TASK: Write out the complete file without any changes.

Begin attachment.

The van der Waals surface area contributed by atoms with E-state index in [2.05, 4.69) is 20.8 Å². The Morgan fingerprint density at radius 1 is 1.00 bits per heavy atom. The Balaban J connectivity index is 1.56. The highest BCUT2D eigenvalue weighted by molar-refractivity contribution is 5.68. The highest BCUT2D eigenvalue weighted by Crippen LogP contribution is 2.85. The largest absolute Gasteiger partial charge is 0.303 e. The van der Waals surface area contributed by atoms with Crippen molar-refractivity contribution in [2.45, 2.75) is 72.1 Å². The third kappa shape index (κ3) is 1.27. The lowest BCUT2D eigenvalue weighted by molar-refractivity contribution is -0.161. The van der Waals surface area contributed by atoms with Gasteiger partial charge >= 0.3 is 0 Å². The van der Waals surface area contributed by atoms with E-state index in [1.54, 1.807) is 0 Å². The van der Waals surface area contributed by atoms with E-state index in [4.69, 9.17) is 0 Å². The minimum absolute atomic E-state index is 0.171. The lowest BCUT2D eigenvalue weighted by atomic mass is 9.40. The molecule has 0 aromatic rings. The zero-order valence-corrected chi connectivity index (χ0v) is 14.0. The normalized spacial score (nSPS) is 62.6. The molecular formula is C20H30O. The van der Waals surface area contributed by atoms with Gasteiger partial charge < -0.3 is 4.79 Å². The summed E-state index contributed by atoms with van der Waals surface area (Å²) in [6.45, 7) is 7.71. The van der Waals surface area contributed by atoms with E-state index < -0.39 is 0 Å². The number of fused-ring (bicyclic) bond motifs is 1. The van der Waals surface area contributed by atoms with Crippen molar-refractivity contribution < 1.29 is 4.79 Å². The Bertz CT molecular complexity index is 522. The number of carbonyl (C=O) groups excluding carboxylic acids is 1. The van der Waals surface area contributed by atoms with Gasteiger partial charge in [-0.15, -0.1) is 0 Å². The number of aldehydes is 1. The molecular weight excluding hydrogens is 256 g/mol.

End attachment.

The van der Waals surface area contributed by atoms with E-state index in [2.05, 4.69) is 20.8 Å². The Morgan fingerprint density at radius 1 is 1.00 bits per heavy atom. The Balaban J connectivity index is 1.56. The highest BCUT2D eigenvalue weighted by molar-refractivity contribution is 5.68. The highest BCUT2D eigenvalue weighted by Crippen LogP contribution is 2.85. The largest absolute Gasteiger partial charge is 0.303 e. The van der Waals surface area contributed by atoms with Crippen molar-refractivity contribution in [2.45, 2.75) is 72.1 Å². The third kappa shape index (κ3) is 1.27. The lowest BCUT2D eigenvalue weighted by molar-refractivity contribution is -0.161. The van der Waals surface area contributed by atoms with Gasteiger partial charge >= 0.3 is 0 Å². The van der Waals surface area contributed by atoms with E-state index in [1.54, 1.807) is 0 Å². The van der Waals surface area contributed by atoms with E-state index in [4.69, 9.17) is 0 Å². The minimum absolute atomic E-state index is 0.171. The lowest BCUT2D eigenvalue weighted by atomic mass is 9.40. The molecule has 0 aromatic rings. The zero-order valence-corrected chi connectivity index (χ0v) is 14.0. The normalized spacial score (nSPS) is 62.6. The molecular formula is C20H30O. The van der Waals surface area contributed by atoms with Gasteiger partial charge < -0.3 is 4.79 Å². The summed E-state index contributed by atoms with van der Waals surface area (Å²) in [6.45, 7) is 7.71. The van der Waals surface area contributed by atoms with E-state index < -0.39 is 0 Å². The number of fused-ring (bicyclic) bond motifs is 1. The van der Waals surface area contributed by atoms with Crippen molar-refractivity contribution < 1.29 is 4.79 Å². The Bertz CT molecular complexity index is 522. The number of carbonyl (C=O) groups excluding carboxylic acids is 1. The van der Waals surface area contributed by atoms with Gasteiger partial charge in [-0.15, -0.1) is 0 Å². The number of aldehydes is 1. The molecular weight excluding hydrogens is 256 g/mol.